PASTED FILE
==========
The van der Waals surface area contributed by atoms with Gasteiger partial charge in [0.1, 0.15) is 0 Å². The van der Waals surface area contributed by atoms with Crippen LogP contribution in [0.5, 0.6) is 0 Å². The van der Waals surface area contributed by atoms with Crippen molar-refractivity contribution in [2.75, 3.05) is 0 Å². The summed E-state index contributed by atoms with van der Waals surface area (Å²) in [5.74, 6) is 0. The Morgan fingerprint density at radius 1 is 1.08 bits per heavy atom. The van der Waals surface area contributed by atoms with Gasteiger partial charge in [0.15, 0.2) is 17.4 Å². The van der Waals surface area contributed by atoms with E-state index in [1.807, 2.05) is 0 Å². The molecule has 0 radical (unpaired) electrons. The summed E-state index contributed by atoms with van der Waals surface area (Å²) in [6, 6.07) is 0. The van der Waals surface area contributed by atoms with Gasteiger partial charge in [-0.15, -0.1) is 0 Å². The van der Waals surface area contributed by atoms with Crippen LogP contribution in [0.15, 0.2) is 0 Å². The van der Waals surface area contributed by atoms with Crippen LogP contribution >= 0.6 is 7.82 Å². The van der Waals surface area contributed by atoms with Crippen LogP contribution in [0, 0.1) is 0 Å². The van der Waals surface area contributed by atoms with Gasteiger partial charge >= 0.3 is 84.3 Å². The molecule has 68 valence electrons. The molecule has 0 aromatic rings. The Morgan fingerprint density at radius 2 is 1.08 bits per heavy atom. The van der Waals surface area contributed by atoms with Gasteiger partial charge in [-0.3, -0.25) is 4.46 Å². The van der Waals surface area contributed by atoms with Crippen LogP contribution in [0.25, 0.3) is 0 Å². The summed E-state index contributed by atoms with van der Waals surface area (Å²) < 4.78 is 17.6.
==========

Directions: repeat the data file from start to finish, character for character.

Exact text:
The van der Waals surface area contributed by atoms with Gasteiger partial charge in [0.1, 0.15) is 0 Å². The van der Waals surface area contributed by atoms with Crippen LogP contribution in [0.5, 0.6) is 0 Å². The van der Waals surface area contributed by atoms with Crippen molar-refractivity contribution in [2.75, 3.05) is 0 Å². The summed E-state index contributed by atoms with van der Waals surface area (Å²) in [5.74, 6) is 0. The Morgan fingerprint density at radius 1 is 1.08 bits per heavy atom. The van der Waals surface area contributed by atoms with Gasteiger partial charge in [0.15, 0.2) is 17.4 Å². The van der Waals surface area contributed by atoms with E-state index in [1.807, 2.05) is 0 Å². The molecule has 0 radical (unpaired) electrons. The summed E-state index contributed by atoms with van der Waals surface area (Å²) in [6, 6.07) is 0. The van der Waals surface area contributed by atoms with Gasteiger partial charge in [-0.15, -0.1) is 0 Å². The van der Waals surface area contributed by atoms with Crippen LogP contribution in [0.15, 0.2) is 0 Å². The van der Waals surface area contributed by atoms with Crippen LogP contribution >= 0.6 is 7.82 Å². The van der Waals surface area contributed by atoms with Crippen LogP contribution in [0, 0.1) is 0 Å². The van der Waals surface area contributed by atoms with Gasteiger partial charge >= 0.3 is 84.3 Å². The molecule has 68 valence electrons. The molecule has 0 aromatic rings. The Morgan fingerprint density at radius 2 is 1.08 bits per heavy atom. The van der Waals surface area contributed by atoms with Gasteiger partial charge in [-0.3, -0.25) is 4.46 Å². The van der Waals surface area contributed by atoms with Crippen LogP contribution in [0.25, 0.3) is 0 Å². The summed E-state index contributed by atoms with van der Waals surface area (Å²) < 4.78 is 17.6.